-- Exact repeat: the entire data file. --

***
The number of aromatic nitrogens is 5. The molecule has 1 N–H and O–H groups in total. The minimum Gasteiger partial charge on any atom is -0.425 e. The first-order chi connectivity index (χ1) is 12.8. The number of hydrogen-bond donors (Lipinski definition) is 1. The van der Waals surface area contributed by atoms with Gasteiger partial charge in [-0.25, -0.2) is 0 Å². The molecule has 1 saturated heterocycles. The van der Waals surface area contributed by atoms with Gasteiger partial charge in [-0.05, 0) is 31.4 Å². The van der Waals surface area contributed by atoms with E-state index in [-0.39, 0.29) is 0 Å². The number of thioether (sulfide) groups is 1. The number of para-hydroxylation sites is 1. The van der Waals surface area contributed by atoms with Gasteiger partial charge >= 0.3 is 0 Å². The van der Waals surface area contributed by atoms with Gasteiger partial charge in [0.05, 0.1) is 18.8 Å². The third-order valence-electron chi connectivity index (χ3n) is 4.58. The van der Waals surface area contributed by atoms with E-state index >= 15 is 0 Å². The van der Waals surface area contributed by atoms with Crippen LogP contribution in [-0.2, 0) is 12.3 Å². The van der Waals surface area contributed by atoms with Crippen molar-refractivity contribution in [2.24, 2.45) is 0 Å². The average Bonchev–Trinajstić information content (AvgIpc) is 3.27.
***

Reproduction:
The number of aromatic nitrogens is 5. The molecule has 1 N–H and O–H groups in total. The minimum Gasteiger partial charge on any atom is -0.425 e. The first-order chi connectivity index (χ1) is 12.8. The number of hydrogen-bond donors (Lipinski definition) is 1. The van der Waals surface area contributed by atoms with Gasteiger partial charge in [-0.25, -0.2) is 0 Å². The molecule has 1 saturated heterocycles. The van der Waals surface area contributed by atoms with Gasteiger partial charge in [-0.05, 0) is 31.4 Å². The van der Waals surface area contributed by atoms with E-state index in [-0.39, 0.29) is 0 Å². The number of thioether (sulfide) groups is 1. The number of para-hydroxylation sites is 1. The van der Waals surface area contributed by atoms with Gasteiger partial charge >= 0.3 is 0 Å². The van der Waals surface area contributed by atoms with Gasteiger partial charge in [0.05, 0.1) is 18.8 Å². The third-order valence-electron chi connectivity index (χ3n) is 4.58. The van der Waals surface area contributed by atoms with E-state index >= 15 is 0 Å². The van der Waals surface area contributed by atoms with Crippen LogP contribution in [-0.2, 0) is 12.3 Å². The van der Waals surface area contributed by atoms with Crippen molar-refractivity contribution in [2.24, 2.45) is 0 Å². The average Bonchev–Trinajstić information content (AvgIpc) is 3.27.